“There are a lot of new entries into market every year in juice, flavors, brands—you name it,” McLean said. “A lot of it is fads, but some things become trends. We haven’t seen a need to go into sophisticated blends to maintain our shelf space. We have that space; we have our customers. But never say never. If we found a good opportunity that fits our brand, message and abilities, I’d definitely consider it.”
He adds that despite the appealing growth opportunities in areas such as energy drinks, kambucha and cold pressed juice, Uncle Matt’s has to stick with what it does well. “It’s riskier getting into some of those areas. We’re comfortable sourcing all USA fruit, and we like supporting organic American farmers.”
The future of orange juice: ‘good’ sugar and battling citrus greening
McLean considers big, conventional juice brands like Tropicana or Minute Maid to be more indirect competitors, since they don’t offer organic options because of sheer size. (McLean remembers when Tropicana approached Uncle Matt's seven years ago about growing fruit for an organic line. "They wanted a simple trial of a million gallons. And I thought, 'That's all our brands combined!'" Tropicana got out of organic not long after.)
Still, organic juice still faces the same concerns as the conventional market, from flat sales amid the recent vilification of sugar to citrus greening, a bacterial disease that has led to the loss of millions of citrus trees and a reduction in production levels.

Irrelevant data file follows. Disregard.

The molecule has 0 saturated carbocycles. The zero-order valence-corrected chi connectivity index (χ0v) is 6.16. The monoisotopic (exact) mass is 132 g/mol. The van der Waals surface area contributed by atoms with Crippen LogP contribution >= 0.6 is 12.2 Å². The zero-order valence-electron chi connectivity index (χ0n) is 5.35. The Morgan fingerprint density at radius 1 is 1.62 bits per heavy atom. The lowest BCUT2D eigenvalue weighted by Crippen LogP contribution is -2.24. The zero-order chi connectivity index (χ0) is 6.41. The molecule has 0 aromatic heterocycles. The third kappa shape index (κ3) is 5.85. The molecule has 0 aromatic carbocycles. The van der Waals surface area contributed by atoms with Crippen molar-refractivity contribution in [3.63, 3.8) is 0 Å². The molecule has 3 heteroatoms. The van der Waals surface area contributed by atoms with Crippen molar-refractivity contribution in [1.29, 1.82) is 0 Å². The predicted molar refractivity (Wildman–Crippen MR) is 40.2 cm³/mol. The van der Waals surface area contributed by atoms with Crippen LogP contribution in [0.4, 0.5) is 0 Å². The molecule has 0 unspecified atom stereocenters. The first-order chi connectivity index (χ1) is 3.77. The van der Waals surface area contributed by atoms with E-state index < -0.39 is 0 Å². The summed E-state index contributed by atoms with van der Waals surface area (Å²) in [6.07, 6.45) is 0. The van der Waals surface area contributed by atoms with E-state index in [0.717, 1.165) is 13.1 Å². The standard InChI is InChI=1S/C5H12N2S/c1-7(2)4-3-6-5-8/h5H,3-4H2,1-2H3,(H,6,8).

“The industry as a whole needs to continue to educate consumers to overcome the stigma that the sugar in juice is bad sugar. It’s not the same as soda; it has antioxidants, plus vitamin C and folate,” he said. “There are a lot of things people should be cutting out instead of juice. We also need to overcome the production declines from citrus greening in the states, so prices can stabilize and we can bring back consumers on fringe who could no longer buy orange juice.”
Indeed, from 2004 to 2012, Florida citrus production dropped from 292 million boxes of fruit 171 million. Average orange yields have slipped from 428 boxes an acre in 2004 to 338 boxes an acre today, despite denser plantings of orange trees. The wholesale price of Florida oranges has almost tripled, from $2.89 a box in 2004 to $7.96 a box in 2012.
One proposed solution to citrus greening has been to introduce genetically engineered citrus trees, which is where Uncle Matt’s diverges from its conventional juice counterparts. “As an organic company, by law simply we can’t use them. And philosophically, it’s not the right option long term.”
Other potential solutions pull from organic farming practices, such as introducing plant-friendly bacteria or a high population of biodiversity within groves.
While it’s unrealistic to say organic farming practices would replace conventional farming methods as a whole, McLean is optimistic that the industry will opt for a sustainable solution.
“We’re at a crossroads with citrus greening, and biotech is standing by to invest in GE crops to alleviate it,” he said. “We’d rather go for a more holistic approach. As a farmer, we tend to be eternal optimists. There are some more sustainable options for farming that conventional can take from organic. I’m not an environmentalist; I’m a grower.”